I decided next time I was going to go through or over whatever it was that I got hit with, he said defiantly before heading off to the trails in search of some really big rocks and lots of very deep mud.
Its a challenge, Lawton said of 4-wheeling. When you break something out in the middle of nowhere, youve got to make things happen. Its a challenge all the way around, getting there and back.
Monticello resident Lori Rivas drove her husband Adams 2000 TJ during the jamboree.
He built it up, and I drive it, she said. I just put it in gear and go.
As the Jeeps everything from Columbia, Md.-based Mike Boyles 1954 M38A1 military-spec classic to a 2002 Grand Cherokee Overland (with a $40,000 sticker tag) from the East Side to some awesome 4x4s running 36-inch-high tires powered by modified V-8s under the hood tackled one of the boulder fields, Daniel Castell of Summerville, Mass. caught some serious air as he lifted one wheel a long ways off the ground getting over the rocks, giving his intrepid passenger (and girlfriend) Danielle Miller a worms-eye view of the rapidly closing terrain.
Jim Rapp, one of the local Jeep Jamborees 12 trail watchers (the guys and gals who lend a hand to less experienced drivers) offered a few suggestions to his wife Jessica as she negotiated a rock course.
At one stage of the course, during a break in the action, she rolled down her window, pulled out a recent edition of Cosmopolitan and checked out the articles. There was nothing about 4-wheeling in Jeeps, however.
The Rapps hail from Ringwood, NJ, where he serves the motoring public as a local cop.
Taking a break from the winching action at the top of a steep, muddy incline where a tree at the crest proved to be a panel-beaters delight, Gregg Hetcher of Wurtsboro talked about The Joy of Jeep.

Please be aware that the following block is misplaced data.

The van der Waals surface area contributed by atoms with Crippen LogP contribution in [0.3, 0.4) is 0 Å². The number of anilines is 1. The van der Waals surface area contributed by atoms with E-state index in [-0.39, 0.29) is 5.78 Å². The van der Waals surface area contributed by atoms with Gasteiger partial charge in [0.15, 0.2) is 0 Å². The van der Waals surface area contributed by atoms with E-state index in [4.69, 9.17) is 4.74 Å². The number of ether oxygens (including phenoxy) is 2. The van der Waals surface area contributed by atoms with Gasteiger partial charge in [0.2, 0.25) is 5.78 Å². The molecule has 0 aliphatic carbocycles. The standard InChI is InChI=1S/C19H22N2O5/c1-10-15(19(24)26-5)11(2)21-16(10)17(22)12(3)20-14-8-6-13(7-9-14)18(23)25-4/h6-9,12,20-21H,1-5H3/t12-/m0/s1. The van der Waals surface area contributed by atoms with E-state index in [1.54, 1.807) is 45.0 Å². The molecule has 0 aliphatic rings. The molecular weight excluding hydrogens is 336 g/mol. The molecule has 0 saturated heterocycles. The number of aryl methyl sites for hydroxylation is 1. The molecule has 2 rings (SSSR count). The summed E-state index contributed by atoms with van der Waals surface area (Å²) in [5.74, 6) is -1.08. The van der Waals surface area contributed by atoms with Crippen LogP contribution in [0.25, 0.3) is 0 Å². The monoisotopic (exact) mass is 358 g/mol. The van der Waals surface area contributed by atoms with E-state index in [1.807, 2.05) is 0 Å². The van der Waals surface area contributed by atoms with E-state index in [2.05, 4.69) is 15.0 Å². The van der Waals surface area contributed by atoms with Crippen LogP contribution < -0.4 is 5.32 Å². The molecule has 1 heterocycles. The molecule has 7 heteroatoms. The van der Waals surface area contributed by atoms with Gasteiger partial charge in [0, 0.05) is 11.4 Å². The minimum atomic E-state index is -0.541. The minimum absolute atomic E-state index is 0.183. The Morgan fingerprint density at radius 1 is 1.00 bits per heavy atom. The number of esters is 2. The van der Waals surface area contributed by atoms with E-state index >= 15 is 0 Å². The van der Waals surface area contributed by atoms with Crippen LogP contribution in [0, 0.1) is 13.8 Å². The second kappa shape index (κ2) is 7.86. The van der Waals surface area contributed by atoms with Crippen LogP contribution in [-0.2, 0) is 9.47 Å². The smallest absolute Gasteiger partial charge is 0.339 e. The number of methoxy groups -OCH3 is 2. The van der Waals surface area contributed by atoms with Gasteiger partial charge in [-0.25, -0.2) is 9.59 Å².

Its all about the mud, the dirt and being outdoors, he said.
Shawn Chapman made it look easy with his highly modified 4x4 Jeep: a 350-cubic-inch, 330-horsepower, fuel-injected Chevy motor hooked up with super heavy-duty gears, axles and Dana 60s front and rear, to power a set of Super Swampers. Thats a really large set of tires designed to get you just about anywhere this side of the Moon and back.
I started out with a stock Jeep about seven years ago having fun in the mud, and it just went up from there, he said, leaning out of his mud-spattered ride.
Jack Booth, a 1st lieutenant with the Monticello Fire Department, is another guy with a thing for Jeeps, sticky mud and sharp rocks. Hes been Jeeping for about five years.
Theres an allure of busting axles, shattering gears or crunching stumps on rock?
Its just the mud and the camaraderie, hanging out, getting stuck and unstuck, he said a few moments after plowing through a deep water-filled mudhole almost up to his doors.
For information about Jeep Jamboree USA (JJUSA), call 530-333-4777 ext. 18, fax 530-333-2844 or visit their website at jeepjamboree usa.com. Or write them via snail mail at JJUSA, P. O. Box 1601, 2776 Sourdough Flat, Georgetown, CA 95634.
The 6th Annual Catskill Mountains Jeep Jamboree is scheduled for the first weekend in Sept. 2003. For information about next years event, call local coordinator Mike Taylor at 794-5445.